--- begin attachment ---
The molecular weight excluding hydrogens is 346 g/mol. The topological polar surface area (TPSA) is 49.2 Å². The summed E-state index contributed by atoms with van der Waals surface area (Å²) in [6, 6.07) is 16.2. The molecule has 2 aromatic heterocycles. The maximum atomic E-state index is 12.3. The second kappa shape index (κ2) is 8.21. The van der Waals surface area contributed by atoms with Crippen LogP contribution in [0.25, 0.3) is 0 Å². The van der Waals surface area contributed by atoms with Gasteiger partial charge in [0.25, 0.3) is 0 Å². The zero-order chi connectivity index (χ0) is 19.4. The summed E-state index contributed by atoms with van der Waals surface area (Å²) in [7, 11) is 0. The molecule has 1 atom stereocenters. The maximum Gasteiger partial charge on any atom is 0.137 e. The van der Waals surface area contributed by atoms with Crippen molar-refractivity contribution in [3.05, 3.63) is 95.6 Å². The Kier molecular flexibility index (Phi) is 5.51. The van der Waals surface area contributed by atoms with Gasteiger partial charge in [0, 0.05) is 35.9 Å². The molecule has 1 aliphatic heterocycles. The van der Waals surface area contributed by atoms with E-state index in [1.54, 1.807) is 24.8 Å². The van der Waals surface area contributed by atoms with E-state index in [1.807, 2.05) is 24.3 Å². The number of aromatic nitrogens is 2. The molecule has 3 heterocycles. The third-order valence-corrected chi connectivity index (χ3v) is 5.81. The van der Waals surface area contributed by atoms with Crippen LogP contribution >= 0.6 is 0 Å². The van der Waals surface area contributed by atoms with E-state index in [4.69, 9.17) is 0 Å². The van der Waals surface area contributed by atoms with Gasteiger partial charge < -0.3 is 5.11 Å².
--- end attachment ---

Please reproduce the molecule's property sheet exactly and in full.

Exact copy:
The molecular weight excluding hydrogens is 346 g/mol. The topological polar surface area (TPSA) is 49.2 Å². The summed E-state index contributed by atoms with van der Waals surface area (Å²) in [6, 6.07) is 16.2. The molecule has 2 aromatic heterocycles. The maximum atomic E-state index is 12.3. The second kappa shape index (κ2) is 8.21. The van der Waals surface area contributed by atoms with Crippen LogP contribution in [0.25, 0.3) is 0 Å². The van der Waals surface area contributed by atoms with Gasteiger partial charge in [0.25, 0.3) is 0 Å². The zero-order chi connectivity index (χ0) is 19.4. The summed E-state index contributed by atoms with van der Waals surface area (Å²) in [7, 11) is 0. The molecule has 1 atom stereocenters. The maximum Gasteiger partial charge on any atom is 0.137 e. The van der Waals surface area contributed by atoms with Crippen molar-refractivity contribution in [3.05, 3.63) is 95.6 Å². The Kier molecular flexibility index (Phi) is 5.51. The van der Waals surface area contributed by atoms with Gasteiger partial charge in [0, 0.05) is 35.9 Å². The molecule has 1 aliphatic heterocycles. The van der Waals surface area contributed by atoms with E-state index in [1.54, 1.807) is 24.8 Å². The van der Waals surface area contributed by atoms with E-state index in [1.807, 2.05) is 24.3 Å². The number of aromatic nitrogens is 2. The molecule has 3 heterocycles. The third-order valence-corrected chi connectivity index (χ3v) is 5.81. The van der Waals surface area contributed by atoms with Crippen LogP contribution >= 0.6 is 0 Å². The van der Waals surface area contributed by atoms with E-state index in [4.69, 9.17) is 0 Å². The van der Waals surface area contributed by atoms with Gasteiger partial charge < -0.3 is 5.11 Å².